Thank you for your interest in contacting How to Become a Police Officer. We regret that we cannot offer personalized advising or guidance to individuals. If you have additional questions that are not addressed in our FAQs below or elsewhere on our site, the best point of contact is typically the HR department for the police department for which you wish to work.
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How to Become a Police Officer
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Commonly Requested Resources
- Police Careers
- Police Officer Requirements by State
- Police Officer Requirements by Major City
- Expert Career and Job Advice
Frequently Asked Questions
Below you will find answers to some of our visitors’ most frequently asked questions, sorted by inquiries related to police officer hiring requirements, past criminal or dishonorable military discharge records, previously trained or certified applicants, and international applicants.
Police Officer Hiring Requirements
I am close to, or past, the maximum age range for the police department where I want to work. Are there any exceptions to age policies for new hires?
Age restrictions for new police officers vary by department, though many police departments will provide age waivers for those with previous police or military experience. Please contact the PD(s) where you are considering applying for the best answer.
Do I need a college degree or college credits to become a police officer?
Most states do not require prospective police officers to have an associate’s degree, although a number do, including but not limited to New York, Pennsylvania, and Wisconsin. Additionally, individual police departments have latitude to set requirements above state-required minimums. For example, state law in Illinois only requires police officer candidates to have a high school diploma or GED, but the city of Chicago requires officer candidates to have at least 60 semester hours of college credit. If you are interested in becoming an officer and are in the process of determining requirements, it is best to contact individual jurisdictions where you might be interested in working to verify their requirements.
Criminal and Dishonorable Military Service Records
I have a criminal record, can I still be hired as a police officer?
The guidelines for hiring those with previous criminal records vary by state and are set by the Peace Officer Standards and Training (POST) board of each individual state. In most jurisdictions you would be ineligible for police training or law enforcement work with a felony on your record, but that may depend on the felony, whether it has been expunged, and the timeframe. Additionally, individual police departments do have some latitude to set stricter requirements than those of the state. Typically, departments will review misdemeanor or minor charges on a case-by-case basis, as long as they aren’t in the category of automatic disqualifiers, which vary by department. Please reach out to the recruiting department at the PD(s) where you are considering applying for further information.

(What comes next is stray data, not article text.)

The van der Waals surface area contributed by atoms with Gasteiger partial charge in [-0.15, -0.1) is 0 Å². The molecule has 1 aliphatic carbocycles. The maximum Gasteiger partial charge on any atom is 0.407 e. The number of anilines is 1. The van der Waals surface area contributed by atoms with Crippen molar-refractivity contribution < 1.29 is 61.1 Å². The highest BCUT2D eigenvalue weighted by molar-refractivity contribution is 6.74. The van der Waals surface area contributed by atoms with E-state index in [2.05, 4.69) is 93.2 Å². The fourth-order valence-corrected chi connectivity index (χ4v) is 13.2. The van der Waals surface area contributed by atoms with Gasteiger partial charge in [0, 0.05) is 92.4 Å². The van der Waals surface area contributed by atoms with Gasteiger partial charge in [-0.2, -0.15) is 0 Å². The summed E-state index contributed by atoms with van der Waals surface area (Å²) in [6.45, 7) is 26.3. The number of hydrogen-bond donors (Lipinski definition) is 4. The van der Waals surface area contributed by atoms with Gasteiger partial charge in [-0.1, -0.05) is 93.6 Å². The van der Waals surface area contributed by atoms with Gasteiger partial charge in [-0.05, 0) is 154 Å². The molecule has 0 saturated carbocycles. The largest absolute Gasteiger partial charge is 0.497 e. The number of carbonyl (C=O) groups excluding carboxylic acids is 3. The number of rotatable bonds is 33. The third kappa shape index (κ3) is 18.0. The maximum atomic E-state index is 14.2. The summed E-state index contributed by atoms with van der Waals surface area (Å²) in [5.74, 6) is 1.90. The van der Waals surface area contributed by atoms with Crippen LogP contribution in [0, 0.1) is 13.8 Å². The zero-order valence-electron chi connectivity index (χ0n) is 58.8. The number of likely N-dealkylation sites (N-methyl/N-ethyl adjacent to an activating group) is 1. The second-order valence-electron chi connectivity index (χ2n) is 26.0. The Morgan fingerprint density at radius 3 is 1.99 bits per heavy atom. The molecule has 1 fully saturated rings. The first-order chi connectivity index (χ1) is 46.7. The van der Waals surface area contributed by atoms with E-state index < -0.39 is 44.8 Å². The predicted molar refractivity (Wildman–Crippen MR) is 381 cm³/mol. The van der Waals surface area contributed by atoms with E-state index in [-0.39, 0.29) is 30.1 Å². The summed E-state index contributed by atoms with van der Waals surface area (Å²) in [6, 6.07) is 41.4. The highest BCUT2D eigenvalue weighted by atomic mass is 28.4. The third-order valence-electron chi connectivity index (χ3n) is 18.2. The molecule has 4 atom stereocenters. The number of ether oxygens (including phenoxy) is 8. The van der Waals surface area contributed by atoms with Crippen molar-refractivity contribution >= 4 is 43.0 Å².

I have military experience, but I was issued a dishonorable discharge or a discharge other than honorable. Can I still apply to be a police officer?
The POST for each state typically sets the military discharge conditions for prospective officers. Since local agencies must follow the state POST guidelines as a minimum, check with your state’s POST authorities to see if your discharge conditions would be reviewed for peace officer certification.
Previously Trained or Certified Officer Applicants
I completed the police academy in one state, and now wish to become a police officer in a different state. Does my training qualify me to be sworn in in other jurisdictions?
Although each state sets minimum guidelines that all police departments in the state must follow, hiring requirements for entry-level police officers vary because departments may choose to set a higher bar for applicants than the state minimum. The best way to get information on what you would need to qualify is to visit the website of the police department for which you would like to work to find their recruiting guidelines, since each may be different. However, for many police departments, having completed a police academy in another state would not qualify for lateral entry unless you also had at least one year of continuous service in the training jurisdiction. Additionally, some police departments will only accept lateral entry from other PDs in the same state, and not those located out of state.
If I have military experience, do I still need to attend police academy training?
Although some jurisdictions will waive select portions of police academy training, particularly firearms training, for highly-qualified veteran applicants, you should still expect to spend time at the police academy learning the specifics of police work. Contact the recruiting department for the PD where you would like to work for more information on how your military experience translates to a career as a police officer.
I am not a US citizen, can I become a police officer in the US?
While each police department in the US has its own specific requirements, most PDs do require that prospective officers be US citizens in order to be sworn in. In certain jurisdictions, an applicant may begin training with a green card, but must be a US citizen by the time he or she is expected to be sworn in. Please contact the local police departments where you are considering working for exact requirements and information on the process. Many PDs now have online recruiting portals that provide specific and current requirements.